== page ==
Arts movie review

Batman is back, and he knows how to do your taxes

The Accountant is a laughable action thriller that makes being a CPA cool

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Cynthia Addai-Robinson as Marybeth Medina and J.K. Simmons as Ray King in Warner Bros. Pictures' "THE ACCOUNTANT," a Warner Bros. Pictures release.
Chuck Zlotnick


The Accountant

Directed by Gavin O’Connor

Starring Ben Affleck, Anna Kendrick, J.K. Simmons, Jon Bernthal

Rated R

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Gavin O’Connor’s The Accountant centers around Christian Wolff (Ben Affleck), an autistic, mathematically gifted, gun-slinging, martial arts master who, when not running his own small accounting firm, is uncooking the books for major drug-lords, kingpins, and other nefarious criminal organizations. His clandestine practices have placed him on the watchlist of the Treasury Department’s Criminal Enforcement Division. Ray King (J.K. Simmons), the head of the division, enlists the help of junior officer Marybeth Medina (Cynthia Addai-Robinson) to find the mysterious figure known as “the Accountant.”

In an effort to stay off their radar, a character reminiscent of James Bond’s “M” decides Wolff’s next assignment should be with a legitimate client. Living Robotics, a high-tech prosthetics company, tasks Wolff with discerning the origins of a several million dollar discrepancy in tax filings found by one of their accounting clerks, Dana Cummings (Anna Kendrick). This routine audit uncovers secrets that some would have preferred be left alone; thus, Affleck must don his “dark knight” suit once again.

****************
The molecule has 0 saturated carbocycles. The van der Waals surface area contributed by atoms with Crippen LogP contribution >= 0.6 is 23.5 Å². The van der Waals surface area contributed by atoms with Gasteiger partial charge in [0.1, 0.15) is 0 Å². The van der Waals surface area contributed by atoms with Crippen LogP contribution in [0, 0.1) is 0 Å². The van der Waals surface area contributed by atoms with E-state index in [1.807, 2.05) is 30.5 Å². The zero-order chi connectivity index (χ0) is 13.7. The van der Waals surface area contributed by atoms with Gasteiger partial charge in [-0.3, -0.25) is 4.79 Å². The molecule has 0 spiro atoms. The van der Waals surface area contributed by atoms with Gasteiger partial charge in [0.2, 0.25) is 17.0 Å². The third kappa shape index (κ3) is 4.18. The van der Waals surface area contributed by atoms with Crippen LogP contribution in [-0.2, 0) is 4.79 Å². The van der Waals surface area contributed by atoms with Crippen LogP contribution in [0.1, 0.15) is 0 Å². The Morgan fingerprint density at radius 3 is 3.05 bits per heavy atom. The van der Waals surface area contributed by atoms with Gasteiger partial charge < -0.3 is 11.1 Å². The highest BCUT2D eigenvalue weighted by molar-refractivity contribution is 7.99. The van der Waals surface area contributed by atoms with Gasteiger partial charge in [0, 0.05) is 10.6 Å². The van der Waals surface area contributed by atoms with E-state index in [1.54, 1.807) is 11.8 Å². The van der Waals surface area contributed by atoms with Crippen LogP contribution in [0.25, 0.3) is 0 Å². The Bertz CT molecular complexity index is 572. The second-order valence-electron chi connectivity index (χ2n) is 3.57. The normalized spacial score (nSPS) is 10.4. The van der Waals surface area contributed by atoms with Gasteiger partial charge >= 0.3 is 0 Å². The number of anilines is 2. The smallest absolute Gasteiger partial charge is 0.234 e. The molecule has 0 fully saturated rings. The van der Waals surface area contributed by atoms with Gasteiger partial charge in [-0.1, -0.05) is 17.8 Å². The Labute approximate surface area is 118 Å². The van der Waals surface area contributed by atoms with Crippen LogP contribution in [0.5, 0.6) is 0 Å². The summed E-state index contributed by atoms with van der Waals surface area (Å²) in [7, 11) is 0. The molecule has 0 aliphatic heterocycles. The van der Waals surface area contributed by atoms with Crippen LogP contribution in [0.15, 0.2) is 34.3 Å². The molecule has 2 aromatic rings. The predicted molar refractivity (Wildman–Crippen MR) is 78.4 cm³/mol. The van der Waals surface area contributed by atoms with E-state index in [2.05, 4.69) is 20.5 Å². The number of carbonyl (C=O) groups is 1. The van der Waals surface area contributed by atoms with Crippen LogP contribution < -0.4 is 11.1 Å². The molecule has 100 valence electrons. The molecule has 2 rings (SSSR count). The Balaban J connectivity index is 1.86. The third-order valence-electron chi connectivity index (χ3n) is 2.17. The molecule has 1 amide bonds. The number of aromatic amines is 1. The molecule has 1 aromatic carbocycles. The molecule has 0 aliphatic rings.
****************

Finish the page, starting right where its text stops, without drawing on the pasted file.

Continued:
As if selecting all his favorite ingredients from superhero movies and throwing them in a blender, screenwriter Bill Dubuque has concocted an incongruent mixture that can really only be described as laughable. Like all good origin stories, Christian Wolff’s past is told as a compilation of flashbacks that span the entirety of the film — his diagnosis with autism, the abandonment by mother, his troubles with an angsty little brother, and the brutal combat training from his military father. Wolff struggles to connect with people and understand human emotions but finds solace in order and numbers. His cold, calculating nature is supposedly why his moral barometer is slightly off, yet it becomes evident early on that Wolff has a soft-spot for the doe-eyed Dana Cummings. Their ensuing journey leads them on an elaborate adventure to seek justice by their own means.

The Accountant is a shoddy attempt at creating a new studio action/thriller series, but turned into a decent comedy. Dubuque tries to intertwine four separate plotlines, which each rely on numerous improbabilities, so one is bound to get lost in the convolutions. Few directors (and not even O’Connor at his best) could reconcile this scattered film into anything more than a humorous scrutiny of the superhero movie industry. Yet Affleck’s excellent fighting sequences, sad efforts at conversing with Anna Kendrick, and poor Rain Man impressions are enjoyable enough to watch. Affleck treads lightly depicting an autistic character and does an adequate job. I have a feeling that we will be seeing Wolff again.